As soon as I got in the car, I hit “play” only to find that there were no CDs loaded in my CD player. After a few minutes of silence, I started to flip through the radio stations. I didn’t really like any of them, but they were better than listening to nothing.
When I arrived at the house where I was house sitting, no familiar voice welcomed me, no music played from upstairs bedrooms, no pots and pans clattered in the kitchen. There was no sound. Zilch.
I dropped my stuff on the dining room table and walked into the family room. There, curled up in an armchair, was my only companion for the next three days: Ms. Kitty. Sitting down next to her, I could hear the clock upstairs ticking and a neighbor’s dog barking in the distance. I couldn’t stand the silence, so I walked over to turn the TV on — not to watch it, but to banish the quietness.
I realized that day how much I like noise in the background, whether it’s voices, the radio, or television. There’s just something comforting about it. In fact, if it’s too quiet, I get lonely.
I like “noise” in all areas of my life … I love being busy
My love for busyness has, in fact, turned into a (sometimes awful) habit of not being able to sit still. I’m always doing something — calling, writing, exercising, writing … and while it’s good to make the most of my days, I also need to remember that working for Christ does not draw me nearer to Christ.
I wonder, How often do I miss my Savior’s voice because I’m too occupied with “noise”?
Sometimes I’m busy with good things, like helping others, writing a new article, or cleaning the house. But often I get so busy serving God that my time with Him is cut short.
Tozer puts it well: “Religion has accepted the monstrous heresy that noise, size, activity and bluster make a man dear to God. But we may take heart. To a people caught in the tempest of the last great conflict God says, ‘Be still, and know that I am God’ (Psalm 46:10), and still He says it, as if He means to tell us that our strength and safety lie not in noise but in silence.” —A. W. Tozer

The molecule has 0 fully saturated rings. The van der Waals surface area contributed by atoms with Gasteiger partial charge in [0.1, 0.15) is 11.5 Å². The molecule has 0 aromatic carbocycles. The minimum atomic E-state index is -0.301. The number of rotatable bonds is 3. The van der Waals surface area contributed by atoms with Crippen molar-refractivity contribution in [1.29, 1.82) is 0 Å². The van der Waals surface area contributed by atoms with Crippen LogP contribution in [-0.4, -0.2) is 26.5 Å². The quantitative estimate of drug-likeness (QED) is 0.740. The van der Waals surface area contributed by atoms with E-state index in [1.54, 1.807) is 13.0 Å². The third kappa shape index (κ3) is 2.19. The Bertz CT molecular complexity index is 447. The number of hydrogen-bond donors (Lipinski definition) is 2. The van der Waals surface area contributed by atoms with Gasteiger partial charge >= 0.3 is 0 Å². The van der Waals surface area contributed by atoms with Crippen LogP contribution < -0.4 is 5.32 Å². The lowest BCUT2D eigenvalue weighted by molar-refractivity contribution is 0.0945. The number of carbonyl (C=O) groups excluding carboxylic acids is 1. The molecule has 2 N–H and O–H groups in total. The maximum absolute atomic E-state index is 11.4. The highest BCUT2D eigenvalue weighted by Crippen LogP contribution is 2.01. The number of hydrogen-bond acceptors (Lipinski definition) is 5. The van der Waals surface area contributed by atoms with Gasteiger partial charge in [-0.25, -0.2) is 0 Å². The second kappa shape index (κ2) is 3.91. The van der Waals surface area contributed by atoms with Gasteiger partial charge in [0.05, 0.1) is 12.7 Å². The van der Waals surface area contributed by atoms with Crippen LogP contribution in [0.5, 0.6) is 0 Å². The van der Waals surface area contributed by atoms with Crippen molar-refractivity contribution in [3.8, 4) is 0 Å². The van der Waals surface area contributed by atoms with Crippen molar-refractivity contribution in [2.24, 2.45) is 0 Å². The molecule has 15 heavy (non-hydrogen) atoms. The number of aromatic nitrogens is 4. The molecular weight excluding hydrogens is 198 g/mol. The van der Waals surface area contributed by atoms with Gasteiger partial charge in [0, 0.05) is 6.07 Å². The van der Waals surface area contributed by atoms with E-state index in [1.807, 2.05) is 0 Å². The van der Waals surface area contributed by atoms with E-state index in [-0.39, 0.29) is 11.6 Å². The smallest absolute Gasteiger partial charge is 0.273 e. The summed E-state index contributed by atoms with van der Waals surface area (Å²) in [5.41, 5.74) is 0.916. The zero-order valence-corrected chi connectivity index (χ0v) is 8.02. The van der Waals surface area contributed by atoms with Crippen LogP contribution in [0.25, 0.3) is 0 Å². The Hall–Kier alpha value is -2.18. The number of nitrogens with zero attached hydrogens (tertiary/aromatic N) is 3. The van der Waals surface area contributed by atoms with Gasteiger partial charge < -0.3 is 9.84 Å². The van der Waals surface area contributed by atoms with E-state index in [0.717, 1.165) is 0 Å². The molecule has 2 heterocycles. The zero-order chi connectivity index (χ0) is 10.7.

But silence is not something we experience very often. With iPhones attached to our fingers and headphones glued to our ears, God can barely get a word in edgewise. How often do we stop bombarding our minds with noise and listen to the Lord? Why don’t we silence our phones and give God the opportunity to speak?
At times I avoid silence because I don’t want to listen
I mean, what if God asks me to do something I don’t want to do? It’s a difficult position to be in! I have to remember that while He may ask me to do something difficult, He never does it to harm me. What’s more, He promises to be right there with me as I do it. “I will never leave nor forsake you” (Hebrews 13:5, ESV).
Yes, what God asks may be overwhelming — more than you think you can handle — but as Katie shares, “I believe that God totally, absolutely, intentionally gives us more than we can handle. Because this is when we surrender to Him and He takes over, proving himself by doing the impossible in our lives … He reminds me that all of this life requires more of him and less of me. God does give us more than we can handle. Not maliciously, but intentionally, in love, that His glory may be displayed, that we may have no doubt of who is in control, that people may see his grace and faithfulness shining through our lives” —Katie Davis (emphasis mine)
Are you, like me, afraid that God may ask something difficult of you? Is the noise of your life simply drowning out God’s voice?
In silence, God will speak. He will give us the opportunity to display His love and faithfulness to those around us through our obedience. Will you join me in the pursuit of silence?